Since being a Nursing Assistant is usually an entry-level job, they little to no prior experience. Graduates from certified nursing programs complete in-person training, so they have some experience. Some employers may prefer Nursing Assistants with at least one year of experience, especially if they need to work with special types of patients who need extra care. In most cases, Nursing Assistants receive on-the-job training from Licensed Practical Nurses and Registered Nurses until they feel comfortable enough to perform their responsibilities with little supervision.

 

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Frequently asked questions about Nursing Assistants

 

Who does a Nursing Assistant report to?

Nursing Assistants typically report to Nurses on their medical care team. They usually work closely with Nurses to complete more basic care tasks, while the Nurses complete more complex work items. Nurses usually review and analyze a Nursing Assistant’s performance and provide them with advice and guidance on how to improve the care they provide patients. 

Some Nursing Assistants are assigned one Nurse to work closely with each day, while others may assist several different Nurses at a time during each shift. 

 

What are the different types of Nursing Assistants?

Nursing Assistants can work in a wide variety of settings, specializing in certain types of healthcare. Some of them may work as clinical Nursing Assistants, where they operate in a clinic or private practice, offering assistance and support to Nurses and Physicians. If they’d rather work in a more fast-paced environment, Nursing Assistants may work in a hospital, where they must respond to more emergency-level and high-pressure situations when handling patients and their health.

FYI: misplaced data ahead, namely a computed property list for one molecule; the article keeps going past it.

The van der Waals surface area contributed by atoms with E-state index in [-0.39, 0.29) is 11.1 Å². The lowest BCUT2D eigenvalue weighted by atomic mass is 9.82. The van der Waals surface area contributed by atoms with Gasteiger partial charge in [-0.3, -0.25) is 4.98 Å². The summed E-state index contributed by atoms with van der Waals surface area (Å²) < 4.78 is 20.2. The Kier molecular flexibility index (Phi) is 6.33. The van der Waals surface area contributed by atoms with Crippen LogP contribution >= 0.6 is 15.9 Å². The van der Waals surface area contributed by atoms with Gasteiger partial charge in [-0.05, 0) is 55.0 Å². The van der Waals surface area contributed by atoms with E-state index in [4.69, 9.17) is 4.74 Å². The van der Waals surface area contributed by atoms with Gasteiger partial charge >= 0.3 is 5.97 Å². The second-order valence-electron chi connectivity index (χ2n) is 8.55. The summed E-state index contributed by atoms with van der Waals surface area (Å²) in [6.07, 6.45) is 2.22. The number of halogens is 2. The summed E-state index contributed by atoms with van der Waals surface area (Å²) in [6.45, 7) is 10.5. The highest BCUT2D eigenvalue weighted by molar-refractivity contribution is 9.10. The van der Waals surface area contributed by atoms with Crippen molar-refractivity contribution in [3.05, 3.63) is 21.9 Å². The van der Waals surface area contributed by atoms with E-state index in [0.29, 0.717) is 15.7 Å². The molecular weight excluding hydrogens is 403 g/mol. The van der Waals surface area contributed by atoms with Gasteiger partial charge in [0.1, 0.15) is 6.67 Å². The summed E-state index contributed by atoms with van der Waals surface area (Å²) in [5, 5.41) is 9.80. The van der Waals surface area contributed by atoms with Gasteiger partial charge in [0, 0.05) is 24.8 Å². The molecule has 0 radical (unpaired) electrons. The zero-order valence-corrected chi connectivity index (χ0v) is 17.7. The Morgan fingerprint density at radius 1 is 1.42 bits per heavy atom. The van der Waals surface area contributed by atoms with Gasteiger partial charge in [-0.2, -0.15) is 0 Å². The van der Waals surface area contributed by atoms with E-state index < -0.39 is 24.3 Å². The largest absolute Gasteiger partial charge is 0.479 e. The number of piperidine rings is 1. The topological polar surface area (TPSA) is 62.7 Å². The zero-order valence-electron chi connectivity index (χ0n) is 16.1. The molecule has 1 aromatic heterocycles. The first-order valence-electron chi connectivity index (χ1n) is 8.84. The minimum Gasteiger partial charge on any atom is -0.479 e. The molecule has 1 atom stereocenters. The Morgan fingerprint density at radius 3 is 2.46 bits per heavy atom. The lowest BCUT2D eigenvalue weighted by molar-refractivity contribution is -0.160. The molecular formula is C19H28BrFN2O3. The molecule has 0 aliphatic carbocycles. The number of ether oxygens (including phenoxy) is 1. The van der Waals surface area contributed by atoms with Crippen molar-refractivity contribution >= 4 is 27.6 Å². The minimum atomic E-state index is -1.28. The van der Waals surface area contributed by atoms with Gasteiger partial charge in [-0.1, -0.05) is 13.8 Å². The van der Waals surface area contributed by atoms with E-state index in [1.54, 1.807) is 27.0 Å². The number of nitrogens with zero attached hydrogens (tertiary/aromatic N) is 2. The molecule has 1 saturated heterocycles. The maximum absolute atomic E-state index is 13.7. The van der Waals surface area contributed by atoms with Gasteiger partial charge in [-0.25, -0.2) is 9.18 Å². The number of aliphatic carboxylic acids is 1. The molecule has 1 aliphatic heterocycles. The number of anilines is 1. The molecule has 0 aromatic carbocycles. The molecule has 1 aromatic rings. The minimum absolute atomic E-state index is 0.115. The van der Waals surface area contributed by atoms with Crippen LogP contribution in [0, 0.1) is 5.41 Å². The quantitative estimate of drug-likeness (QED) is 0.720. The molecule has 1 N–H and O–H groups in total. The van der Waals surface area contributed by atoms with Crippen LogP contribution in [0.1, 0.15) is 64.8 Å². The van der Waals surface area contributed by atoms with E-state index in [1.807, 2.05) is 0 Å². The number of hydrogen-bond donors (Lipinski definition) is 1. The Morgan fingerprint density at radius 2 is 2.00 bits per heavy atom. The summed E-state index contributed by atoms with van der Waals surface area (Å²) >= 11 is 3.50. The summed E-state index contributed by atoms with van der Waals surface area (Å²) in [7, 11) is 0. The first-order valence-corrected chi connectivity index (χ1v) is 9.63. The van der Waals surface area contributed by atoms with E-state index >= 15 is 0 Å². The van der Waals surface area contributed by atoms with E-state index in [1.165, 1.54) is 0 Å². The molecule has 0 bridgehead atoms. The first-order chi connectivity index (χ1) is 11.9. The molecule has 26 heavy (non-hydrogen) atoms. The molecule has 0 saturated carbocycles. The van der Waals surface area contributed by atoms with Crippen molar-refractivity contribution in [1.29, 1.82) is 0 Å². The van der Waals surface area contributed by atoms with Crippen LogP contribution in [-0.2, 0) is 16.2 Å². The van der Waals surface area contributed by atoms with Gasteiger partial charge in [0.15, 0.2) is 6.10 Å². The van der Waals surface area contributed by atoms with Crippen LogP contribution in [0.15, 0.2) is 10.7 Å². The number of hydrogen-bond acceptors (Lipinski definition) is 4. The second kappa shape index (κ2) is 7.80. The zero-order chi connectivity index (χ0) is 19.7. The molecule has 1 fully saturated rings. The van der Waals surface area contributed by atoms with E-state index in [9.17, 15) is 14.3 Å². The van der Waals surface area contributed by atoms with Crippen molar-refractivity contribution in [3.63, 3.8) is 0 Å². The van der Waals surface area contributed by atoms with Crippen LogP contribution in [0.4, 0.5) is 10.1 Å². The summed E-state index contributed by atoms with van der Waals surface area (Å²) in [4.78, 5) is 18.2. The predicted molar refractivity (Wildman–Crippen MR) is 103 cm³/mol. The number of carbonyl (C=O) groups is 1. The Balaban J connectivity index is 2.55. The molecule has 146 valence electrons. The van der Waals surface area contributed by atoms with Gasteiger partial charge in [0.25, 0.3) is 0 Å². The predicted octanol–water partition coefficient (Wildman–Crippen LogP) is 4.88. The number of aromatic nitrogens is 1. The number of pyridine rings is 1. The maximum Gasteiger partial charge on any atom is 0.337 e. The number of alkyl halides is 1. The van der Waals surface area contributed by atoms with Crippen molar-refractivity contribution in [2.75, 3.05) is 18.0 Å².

Other Nursing Assistants will work in hospice care, traveling to the patients’ home and helping them complete basic physical tasks. There are also Nursing Assistants who work in nursing or residential care facilities assisting the elderly in bathing, cleaning or other caregiver tasks. 

 

What's the difference between a Nursing Assistant and a Medical Assistant?

Though they share many similar tasks, there are some key differences between a Nursing and Medical Assistant. A Nursing Assistant works closely with patients, usually long-term, to complete basic activities like bathing, getting out of bed and using the restroom. 

Medical Assistants often work on clerical tasks, like checking patients in for appointments, showing them to their rooms and tracking patients’ health records. These employees typically only spend a temporary amount of time with the patient during their appointment or brief stay at the hospital. Nursing Assistants usually work with the same patients each day and build a lasting relationship with them. 

 

What makes a good Nursing Assistant?

A great Nursing Assistant must have strong interpersonal skills to emphasize and care for the patient and their health. An effective attention to detail is also important to notice if a patient is exhibiting abnormal symptoms or experiencing underlying health issues. They must also react and think logically when put in high-pressure situations, like if a patient needs emergency medical attention. Impressive Nursing Assistants must also have great time management skills to tackle all of their many tasks at once.